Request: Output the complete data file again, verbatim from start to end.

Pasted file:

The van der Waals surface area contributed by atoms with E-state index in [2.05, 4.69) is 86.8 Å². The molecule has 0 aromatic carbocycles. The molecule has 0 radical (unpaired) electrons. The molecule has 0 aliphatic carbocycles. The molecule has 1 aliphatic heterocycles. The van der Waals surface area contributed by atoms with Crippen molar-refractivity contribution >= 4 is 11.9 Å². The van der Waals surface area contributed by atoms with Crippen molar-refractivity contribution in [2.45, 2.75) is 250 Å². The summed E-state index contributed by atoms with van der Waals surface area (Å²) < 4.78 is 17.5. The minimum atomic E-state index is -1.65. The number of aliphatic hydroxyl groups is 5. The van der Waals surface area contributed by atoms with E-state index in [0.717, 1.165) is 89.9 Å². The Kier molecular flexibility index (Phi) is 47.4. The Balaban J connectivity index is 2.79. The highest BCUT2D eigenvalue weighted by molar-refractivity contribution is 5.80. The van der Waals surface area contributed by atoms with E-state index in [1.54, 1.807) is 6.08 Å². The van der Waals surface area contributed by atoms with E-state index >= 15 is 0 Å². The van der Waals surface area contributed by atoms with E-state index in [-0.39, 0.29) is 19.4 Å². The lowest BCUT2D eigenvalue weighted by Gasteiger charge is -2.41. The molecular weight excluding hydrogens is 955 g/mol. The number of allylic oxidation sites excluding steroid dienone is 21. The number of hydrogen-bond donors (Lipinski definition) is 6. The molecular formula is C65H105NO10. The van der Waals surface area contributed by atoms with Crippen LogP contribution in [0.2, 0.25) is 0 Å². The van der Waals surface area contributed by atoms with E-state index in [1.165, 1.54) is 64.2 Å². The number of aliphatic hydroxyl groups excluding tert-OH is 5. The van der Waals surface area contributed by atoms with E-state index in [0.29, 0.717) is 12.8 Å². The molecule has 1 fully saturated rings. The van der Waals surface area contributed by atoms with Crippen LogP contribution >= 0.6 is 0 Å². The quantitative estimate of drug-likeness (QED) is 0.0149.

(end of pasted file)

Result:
The van der Waals surface area contributed by atoms with E-state index in [2.05, 4.69) is 86.8 Å². The molecule has 0 aromatic carbocycles. The molecule has 0 radical (unpaired) electrons. The molecule has 0 aliphatic carbocycles. The molecule has 1 aliphatic heterocycles. The van der Waals surface area contributed by atoms with Crippen molar-refractivity contribution >= 4 is 11.9 Å². The van der Waals surface area contributed by atoms with Crippen molar-refractivity contribution in [2.45, 2.75) is 250 Å². The summed E-state index contributed by atoms with van der Waals surface area (Å²) < 4.78 is 17.5. The minimum atomic E-state index is -1.65. The number of aliphatic hydroxyl groups is 5. The van der Waals surface area contributed by atoms with E-state index in [0.717, 1.165) is 89.9 Å². The Kier molecular flexibility index (Phi) is 47.4. The Balaban J connectivity index is 2.79. The highest BCUT2D eigenvalue weighted by molar-refractivity contribution is 5.80. The van der Waals surface area contributed by atoms with E-state index in [1.54, 1.807) is 6.08 Å². The van der Waals surface area contributed by atoms with E-state index >= 15 is 0 Å². The van der Waals surface area contributed by atoms with E-state index in [-0.39, 0.29) is 19.4 Å². The lowest BCUT2D eigenvalue weighted by Gasteiger charge is -2.41. The molecular weight excluding hydrogens is 955 g/mol. The number of allylic oxidation sites excluding steroid dienone is 21. The number of hydrogen-bond donors (Lipinski definition) is 6. The molecular formula is C65H105NO10. The van der Waals surface area contributed by atoms with Crippen LogP contribution in [0.2, 0.25) is 0 Å². The van der Waals surface area contributed by atoms with E-state index in [1.165, 1.54) is 64.2 Å². The number of aliphatic hydroxyl groups excluding tert-OH is 5. The van der Waals surface area contributed by atoms with E-state index in [0.29, 0.717) is 12.8 Å². The molecule has 1 fully saturated rings. The van der Waals surface area contributed by atoms with Crippen LogP contribution >= 0.6 is 0 Å². The quantitative estimate of drug-likeness (QED) is 0.0149.